When news dropped Thursday morning that the New England Revolution had acquired Kei Kamara from Columbus Crew SC via a trade, reactions were overwhelmingly positive, and understandably so. After all, the 31-year-old striker has scored 79 goals throughout 234 MLS games, was an MVP finalist and Golden Boot runner-up in 2015 and has an inspiring story as a refugee from Sierra Leone.
Yet, as knee-jerk sentiments settled, one question emerged: Where exactly does Kamara fit in Jay Heaps' lineup?
Given the head coach's plethora of attacking options - the least of which are Juan Agudelo, Teal Bunbury, Charlie Davies, Diego Fagundez, Femi Hollinger-Janzen, Lee Nguyen and Diego Fagundez - there appears to be a logjam in the attacking third. Don't go telling that to general manager Mike Burns, though, as he explained that the "11th hour" move doesn't present a selection problem.
"Not for me, I say not for me," Burns said. "I would say I've very rarely heard any coach through any organization say they have too many good forwards."
As things stand, New England's attacking core has historically had success in front of goal. The glut of midfielders, wingers and strikers have found the net a combined 170 times across their MLS careers, and boast international experience at the youth and senior levels.
While Kamara's acquisition complicates matters a bit, Heaps urged that it presents a tempting opportunity and different situations might even require a formation change.
"The guys, they're going to earn it," Heaps said. "I think that's the best way to put. Guys on the field will step on the field because they've earned it. We've made a lot of subs, guys have played a lot of minutes, and now it's a matter of who's going to take the role and run with it."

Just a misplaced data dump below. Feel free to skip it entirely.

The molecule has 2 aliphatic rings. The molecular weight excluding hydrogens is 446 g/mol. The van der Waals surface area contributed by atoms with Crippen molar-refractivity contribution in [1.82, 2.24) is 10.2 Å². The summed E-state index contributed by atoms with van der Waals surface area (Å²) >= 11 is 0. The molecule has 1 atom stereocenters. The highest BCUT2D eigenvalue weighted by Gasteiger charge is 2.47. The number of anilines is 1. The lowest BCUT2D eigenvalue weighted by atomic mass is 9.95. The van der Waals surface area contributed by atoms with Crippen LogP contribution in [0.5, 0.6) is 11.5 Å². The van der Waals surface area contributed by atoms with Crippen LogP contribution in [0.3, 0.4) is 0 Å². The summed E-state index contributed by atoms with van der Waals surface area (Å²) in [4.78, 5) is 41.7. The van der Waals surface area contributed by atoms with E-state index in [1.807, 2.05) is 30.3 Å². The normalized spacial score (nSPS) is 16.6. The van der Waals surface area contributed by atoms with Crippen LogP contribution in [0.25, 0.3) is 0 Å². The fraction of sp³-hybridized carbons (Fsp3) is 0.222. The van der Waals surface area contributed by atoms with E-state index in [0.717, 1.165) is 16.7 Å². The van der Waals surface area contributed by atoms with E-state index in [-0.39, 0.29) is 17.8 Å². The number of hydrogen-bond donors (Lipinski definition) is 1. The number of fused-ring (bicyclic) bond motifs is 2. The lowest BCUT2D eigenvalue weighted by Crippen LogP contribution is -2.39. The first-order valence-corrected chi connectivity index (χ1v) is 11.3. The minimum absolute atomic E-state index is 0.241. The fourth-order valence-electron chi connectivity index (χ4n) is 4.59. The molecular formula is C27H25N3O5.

Rowe, who advanced that the Revs pride themselves on depth and being a tight-knit group, felt as though Kamara won't disturb any dynamic. Rather, his presence will only raise the level of each player and the team as a whole.
"We play a lot with each other on the field and we're joking around in the locker room off the field, so adding one person in and meeting Kamara a couple times, I think he's going to be fine off the field," Rowe said. "Then he creates that little bit of pressure on the field. It's always good to add more players and add more competition because it just makes us better."
Mindful of Rowe's sentiments, the truth remains that New England can now get at teams in myriad ways. There's Agudelo's dynamism, Bunbury's athleticism, Davies' persistence, Hollinger-Janzen's super-sub role, Nguyen's creativity and Fagundez's dribbling. One can add Kamara's imposing stature and proven finishing ability to that mix.
Only time will tell what sort of impact Kamara has on and off the field, but, in the results-oriented business that is soccer, New England has the potential to catapult itself up the standings.
"Kei's a great player," Bunbury said. "He's going to want to play every minute of every game just as much as everyone on the team currently. But competition always brings out the best in each player and I think it's going to motivate us a team as well to try and push each other."